As churches still do today, churches of colonial New York often kept records of birth and marriage, as well as membership. It is the vital records that best help us figure the Teator families.
However, many of the early records could have been written in Dutch, Latin, German or English. And since many of the early settlers were not literate, whoever was wielding the pen wrote down what he thought he heard (which explains the 48 ways to spell our surname). These records could have been immaculately clean or, otherwise, to put it nicely. Many individuals or groups have transcribed these records into indices but one of the most prolific has been Art Kelly of Rhinebeck.
Kelly's work can be found at http://www.kinshipny.com. Dozens of churches' records have been transcribed as faithfully as Kelly could, and are available at libraries or are for sale. These church books sometimes are a record of the marriages only, or births only, or a combination. In addition, Kelly has dozens of other books available also.
One of my favorite church books is the Baptismal Record of the Reformed Church, West Copake, NY, 1783-1899. In it, Art Kelly has recorded the name of the infant, the baptismal date, the parents' names, the birth date, and sponsors' names (info blank if not known). The sponsors are similar to our godparents.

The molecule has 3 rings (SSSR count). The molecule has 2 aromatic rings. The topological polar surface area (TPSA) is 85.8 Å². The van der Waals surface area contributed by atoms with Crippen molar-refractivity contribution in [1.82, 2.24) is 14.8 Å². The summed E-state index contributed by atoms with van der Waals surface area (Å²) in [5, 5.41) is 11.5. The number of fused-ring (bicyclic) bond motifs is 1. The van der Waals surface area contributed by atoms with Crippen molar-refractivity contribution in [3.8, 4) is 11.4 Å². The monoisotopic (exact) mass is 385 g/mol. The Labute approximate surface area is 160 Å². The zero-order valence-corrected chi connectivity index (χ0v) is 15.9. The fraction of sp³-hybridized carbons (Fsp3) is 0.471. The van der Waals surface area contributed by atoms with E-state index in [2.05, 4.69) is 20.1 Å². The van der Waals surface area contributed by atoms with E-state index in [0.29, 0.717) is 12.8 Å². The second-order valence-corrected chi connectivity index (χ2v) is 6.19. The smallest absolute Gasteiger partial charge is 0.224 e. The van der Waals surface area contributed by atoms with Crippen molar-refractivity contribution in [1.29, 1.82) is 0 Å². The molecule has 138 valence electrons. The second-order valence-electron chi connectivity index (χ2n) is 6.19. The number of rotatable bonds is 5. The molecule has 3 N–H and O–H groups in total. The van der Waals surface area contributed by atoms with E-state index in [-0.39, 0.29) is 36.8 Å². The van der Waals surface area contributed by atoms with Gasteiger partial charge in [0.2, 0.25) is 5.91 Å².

These entries are numbered for the sake of indexing, a deed that has made my life, and the lives of many genealogists, easier. A special thank you goes to Art Kelly.
Record #510, for example, lists a child David, born to parents Hendrick Tieter and Anna Vinger on 6.13* (June 13). The baptismal is on 5.29 in the 1791 section. Thus, David's baptism is May 29, 1791. And this listing of names goes on for 2905 records, with an index in the back of the book by parents and by sponsors. And, as I said, there are dozens of these books. Different spellings of the same surnames are often bunched under one of the most commn spellings. Our surname is often found under Teator.
I put an asterisk by David's birth date because something unusual happens. David's birthdate is June; his baptism is May. It cannot be in the same year. Could it be a mistake by the pastor? Could Kelly have made a mistake in transcription. Or, can one assume that David was born in June of 1790 and was baptized nearly a year later. After checking, the second choice is ruled out, the first one can never be checked, so I go along with the third one, for now, that David is born in 1790. More about the importance of sponsors in the family group page.